Justin Smith

Justin Smith

I'm Justin, Head of Finance, People and Operations at jaam. Our goal is to help companies, departments, and individual users be more effective through automation by combining great people and great technology.

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The top challenges in healthcare practices today

Healthcare providers face a range of challenges today, from economic uncertainty to skills shortages, putting pressure on traditional healthcare delivery models as providers balance caring for more patients with more limited resources.

To meet the evolving needs of their communities, healthcare providers – particularly those in the more agile private sector – must take a more innovative approach. Our recent whitepaper investigates how automation and artificial intelligence (AI) can help organisations tackle these issues, rethink their operating models and drive progress across the industry.

In this blog post, we provide an overview of some of our whitepaper’s key findings, with a focus on the most prevalent challenges facing the healthcare sector.

A shortfall of healthcare professionals

Although the NHS ranks as one of the world’s largest employers[1], it is grappling with a workforce shortage in both primary and secondary care. The British Medical Association (BMA)[2] reports that there are only 2.8 doctors per 1000 people in England, below the EU average of 3.7. GP practices are particularly affected, with a shortfall of around 4,200 GPs in permanent positions in 2021/22.[3]

The BMA cautions that this surge in vacancies triggers a “vicious cycle”: as the workload on current staff intensifies, it results in heightened stress levels, increased absenteeism and ultimately, greater attrition. Undoubtedly, the healthcare industry requires a strategy to draw in and recruit a greater number of staff, while also enhancing the retention of current expertise and talent.

Workforce burnout

An emotionally taxing work setting, coupled with substantial workloads and extended working hours, can affect the physical and mental health of healthcare professionals, resulting in burnout.[4]

This is not a new problem. Even before the pandemic, burnout was an all-too-common phenomenon across the NHS. A 2018 BMJ survey[5] revealed that nearly one third (31.5%) of doctors were suffering from significant burnout. Emergency medicine and general practice professionals were the most affected. The Covid-19 outbreak further exacerbated this issue.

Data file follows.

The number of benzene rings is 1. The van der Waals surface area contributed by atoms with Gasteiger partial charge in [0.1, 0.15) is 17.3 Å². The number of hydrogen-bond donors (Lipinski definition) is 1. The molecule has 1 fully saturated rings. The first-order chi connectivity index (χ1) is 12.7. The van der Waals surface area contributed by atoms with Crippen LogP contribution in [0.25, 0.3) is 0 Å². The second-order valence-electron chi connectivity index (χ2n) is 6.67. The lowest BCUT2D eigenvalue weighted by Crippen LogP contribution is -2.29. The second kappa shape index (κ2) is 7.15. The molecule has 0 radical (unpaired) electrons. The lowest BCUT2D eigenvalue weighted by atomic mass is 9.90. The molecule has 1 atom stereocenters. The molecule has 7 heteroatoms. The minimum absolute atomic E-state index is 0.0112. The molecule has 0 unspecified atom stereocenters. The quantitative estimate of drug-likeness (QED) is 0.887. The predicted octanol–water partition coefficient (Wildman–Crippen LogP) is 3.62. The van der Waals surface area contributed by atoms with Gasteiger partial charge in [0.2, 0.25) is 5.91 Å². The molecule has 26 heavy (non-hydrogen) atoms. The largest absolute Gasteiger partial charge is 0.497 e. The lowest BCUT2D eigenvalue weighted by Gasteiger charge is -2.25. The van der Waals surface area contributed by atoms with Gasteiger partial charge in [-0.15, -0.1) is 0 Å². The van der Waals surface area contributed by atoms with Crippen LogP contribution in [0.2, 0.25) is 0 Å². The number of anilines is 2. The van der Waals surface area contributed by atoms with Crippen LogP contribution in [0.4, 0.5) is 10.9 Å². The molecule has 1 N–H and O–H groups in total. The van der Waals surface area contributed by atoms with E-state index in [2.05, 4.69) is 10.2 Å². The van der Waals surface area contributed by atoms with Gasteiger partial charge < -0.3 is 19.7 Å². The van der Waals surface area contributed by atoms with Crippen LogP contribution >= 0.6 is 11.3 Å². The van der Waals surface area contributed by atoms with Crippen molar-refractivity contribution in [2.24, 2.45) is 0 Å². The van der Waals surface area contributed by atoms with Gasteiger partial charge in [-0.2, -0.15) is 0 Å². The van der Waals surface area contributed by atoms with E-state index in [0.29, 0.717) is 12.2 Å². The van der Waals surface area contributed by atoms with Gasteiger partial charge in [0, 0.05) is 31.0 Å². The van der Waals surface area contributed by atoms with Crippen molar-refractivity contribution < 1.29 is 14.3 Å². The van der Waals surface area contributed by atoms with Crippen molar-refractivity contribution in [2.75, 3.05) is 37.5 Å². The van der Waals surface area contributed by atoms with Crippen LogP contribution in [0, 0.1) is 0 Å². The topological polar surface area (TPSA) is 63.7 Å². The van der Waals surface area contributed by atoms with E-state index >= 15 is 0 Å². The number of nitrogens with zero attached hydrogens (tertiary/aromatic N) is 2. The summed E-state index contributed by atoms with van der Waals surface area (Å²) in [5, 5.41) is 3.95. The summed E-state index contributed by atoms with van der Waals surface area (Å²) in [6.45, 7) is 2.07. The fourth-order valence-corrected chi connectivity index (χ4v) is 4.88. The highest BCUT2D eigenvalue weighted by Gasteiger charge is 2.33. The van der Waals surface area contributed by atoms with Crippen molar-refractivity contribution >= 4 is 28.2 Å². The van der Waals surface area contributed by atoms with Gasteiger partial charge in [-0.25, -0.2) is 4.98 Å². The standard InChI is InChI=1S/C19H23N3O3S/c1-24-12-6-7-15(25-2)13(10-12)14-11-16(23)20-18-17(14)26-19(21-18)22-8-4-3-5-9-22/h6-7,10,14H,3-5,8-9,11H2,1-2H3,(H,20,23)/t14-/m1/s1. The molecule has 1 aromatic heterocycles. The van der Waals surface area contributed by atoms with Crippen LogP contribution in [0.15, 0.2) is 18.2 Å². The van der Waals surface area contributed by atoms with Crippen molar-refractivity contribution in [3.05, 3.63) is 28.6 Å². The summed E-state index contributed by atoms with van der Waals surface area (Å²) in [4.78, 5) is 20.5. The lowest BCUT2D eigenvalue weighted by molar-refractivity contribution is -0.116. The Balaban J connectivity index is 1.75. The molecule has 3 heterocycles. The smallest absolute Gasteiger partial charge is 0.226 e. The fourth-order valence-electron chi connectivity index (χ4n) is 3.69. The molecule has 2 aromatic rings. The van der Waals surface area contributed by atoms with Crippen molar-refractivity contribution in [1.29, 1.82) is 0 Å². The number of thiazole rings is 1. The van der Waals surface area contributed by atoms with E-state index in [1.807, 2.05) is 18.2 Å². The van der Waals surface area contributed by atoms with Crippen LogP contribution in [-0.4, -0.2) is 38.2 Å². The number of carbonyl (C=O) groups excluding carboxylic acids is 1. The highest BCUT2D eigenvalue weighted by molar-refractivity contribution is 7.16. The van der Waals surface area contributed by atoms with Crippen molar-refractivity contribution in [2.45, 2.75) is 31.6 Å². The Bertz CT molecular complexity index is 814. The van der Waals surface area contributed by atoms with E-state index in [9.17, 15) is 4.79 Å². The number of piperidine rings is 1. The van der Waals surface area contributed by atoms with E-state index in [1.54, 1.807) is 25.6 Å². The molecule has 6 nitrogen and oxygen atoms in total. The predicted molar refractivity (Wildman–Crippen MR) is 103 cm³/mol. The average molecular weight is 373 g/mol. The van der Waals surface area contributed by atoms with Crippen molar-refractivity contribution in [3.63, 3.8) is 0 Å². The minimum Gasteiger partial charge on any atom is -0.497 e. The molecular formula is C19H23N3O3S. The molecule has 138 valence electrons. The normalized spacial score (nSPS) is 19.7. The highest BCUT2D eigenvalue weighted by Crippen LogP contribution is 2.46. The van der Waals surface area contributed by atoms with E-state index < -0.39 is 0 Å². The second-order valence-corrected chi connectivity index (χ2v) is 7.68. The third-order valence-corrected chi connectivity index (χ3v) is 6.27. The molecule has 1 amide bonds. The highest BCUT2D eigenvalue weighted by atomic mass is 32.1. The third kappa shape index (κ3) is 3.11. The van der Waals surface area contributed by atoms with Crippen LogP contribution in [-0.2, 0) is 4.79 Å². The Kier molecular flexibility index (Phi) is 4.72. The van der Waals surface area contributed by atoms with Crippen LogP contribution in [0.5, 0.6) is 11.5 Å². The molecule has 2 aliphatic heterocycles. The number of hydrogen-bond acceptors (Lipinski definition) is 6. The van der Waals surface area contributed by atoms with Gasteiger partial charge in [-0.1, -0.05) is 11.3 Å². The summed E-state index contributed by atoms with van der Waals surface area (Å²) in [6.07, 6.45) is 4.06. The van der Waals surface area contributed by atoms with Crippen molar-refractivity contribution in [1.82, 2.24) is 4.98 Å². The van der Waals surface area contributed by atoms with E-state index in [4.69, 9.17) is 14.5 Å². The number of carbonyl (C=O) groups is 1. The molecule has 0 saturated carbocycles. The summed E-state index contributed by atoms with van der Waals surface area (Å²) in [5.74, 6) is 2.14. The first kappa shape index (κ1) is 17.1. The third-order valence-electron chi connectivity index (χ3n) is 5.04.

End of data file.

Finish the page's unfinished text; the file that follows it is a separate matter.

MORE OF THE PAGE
Inefficient information management

The industry needs accurate information for clinical care and decision-making, and to ensure services are delivered as efficiently and safely as possible. However, many still depend on outdated, manual approaches for sharing information between different teams, clinics, hospitals, labs and service providers.

Faxes are a common example. Bloomberg[6] reports that in the US, at least 70% of healthcare providers still exchange medical information by fax to overcome interoperability issues between electronic healthcare record (EHR) systems and other technology platforms used for managing clinical and administrative processes.

Using faxes, printouts and handwritten notes creates a scenario where staff become the “integration points” between disjointed systems and sources. Even transferring data manually from one spreadsheet or report to the next drains time and elevates the risk of human error. Moving forward, enhancing data quality, access and system interoperability should be prioritised.

Budget pressures

Healthcare budgets are stretched thin, with the NHS facing a £7 billion budget shortfall[7]. To manage costs, healthcare organisations are focusing on optimising the management of administrative activities, which can be costly in terms of money, time and human resources. In the US, for example, research by Health Affairs[8] revealed that at least half of all administrative spending “does not contribute to health outcomes in any discernible way”.

What’s the way forward?

It seems that there’s an urgent need for innovation and transformation in the healthcare sector. Automation and AI-enabled technologies have the potential to help address the challenges set out above. While public healthcare systems like the NHS are working to harness technology to improve outcomes for patients and staff, healthcare providers in the private sector often have greater flexibility to adopt technology and embrace digital transformation. 

Download our whitepaper to explore these issues in-depth and discover practical strategies for using intelligent automation to drive much-needed innovation and change.  

[1] https://www.kingsfund.org.uk/audio-video/key-facts-figures-nhs

[2] https://www.bma.org.uk/news-and-opinion/nhs-in-midst-of-workforce-shortfall

[3] https://www.kingsfund.org.uk/publications/health-and-social-care-england-myths

[4] https://mentalhealth-uk.org/burnout/

[5] https://bmjopen.bmj.com/content/10/1/e031765

[6] https://news.bloomberglaw.com/health-law-and-business/health-care-clings-to-faxes-as-u-s-pushes-electronic-records

[7] https://www.theguardian.com/society/2022/oct/06/nhs-england-health-budget-shortfall-extra-costs

[8] https://www.healthcaredive.com/news/Health-Affairs-administrative-spending-wasteful/633774/